Similarly, Nehru's decision to reorganise the states on the basis of languages, while being good-intentioned, perhaps germinated the seeds of the present centrifugal territorial demands, affecting the unity of our country. While he was the builder of democratic institutions and conventions, one has to acknowledge that he did not groom a second generation of leadership in the party or the country, nor did he show any awareness of the need for anchoring the Congress in a trained cadre of party workers. He presumed that the commitment and organisational cohesion of the Congress during the freedom struggle would continue which was not to be because the party in a freedom movement is always different from a party in power in terms of ethos and motivations.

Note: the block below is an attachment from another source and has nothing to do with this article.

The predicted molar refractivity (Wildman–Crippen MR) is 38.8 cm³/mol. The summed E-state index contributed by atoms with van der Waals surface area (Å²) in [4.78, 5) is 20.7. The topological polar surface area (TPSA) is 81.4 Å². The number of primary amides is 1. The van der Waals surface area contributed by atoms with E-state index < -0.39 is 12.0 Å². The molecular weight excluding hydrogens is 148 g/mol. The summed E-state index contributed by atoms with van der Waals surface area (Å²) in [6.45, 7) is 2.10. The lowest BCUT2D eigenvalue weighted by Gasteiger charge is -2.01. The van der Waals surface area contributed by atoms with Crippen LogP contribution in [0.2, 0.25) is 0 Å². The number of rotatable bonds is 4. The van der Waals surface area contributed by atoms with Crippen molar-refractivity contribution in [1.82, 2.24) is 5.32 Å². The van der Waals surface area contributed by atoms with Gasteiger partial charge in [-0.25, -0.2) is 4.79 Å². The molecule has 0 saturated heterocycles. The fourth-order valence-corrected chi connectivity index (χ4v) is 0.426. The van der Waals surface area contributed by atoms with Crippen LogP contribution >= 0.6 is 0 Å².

It is fashionable now to criticise Nehru's economic policies. He is castigated for making the public sector occupy the commanding heights of Indian economy. He is criticised for not linking up with western market economies.

It has to be remembered that the Indian private sector did not have the resources and motivation to invest in infrastructural sectors of the economy which required long-term investments and gestation periods. More importantly, between 1947 and 1955, all his efforts to get the major western powers involved in infrastructural development did not get a positive response. It was in consequence of this predicament that he entrusted the responsibility of mobilising resources and channelling them to fundamental sectors of the Indian economy to the government and the public sector.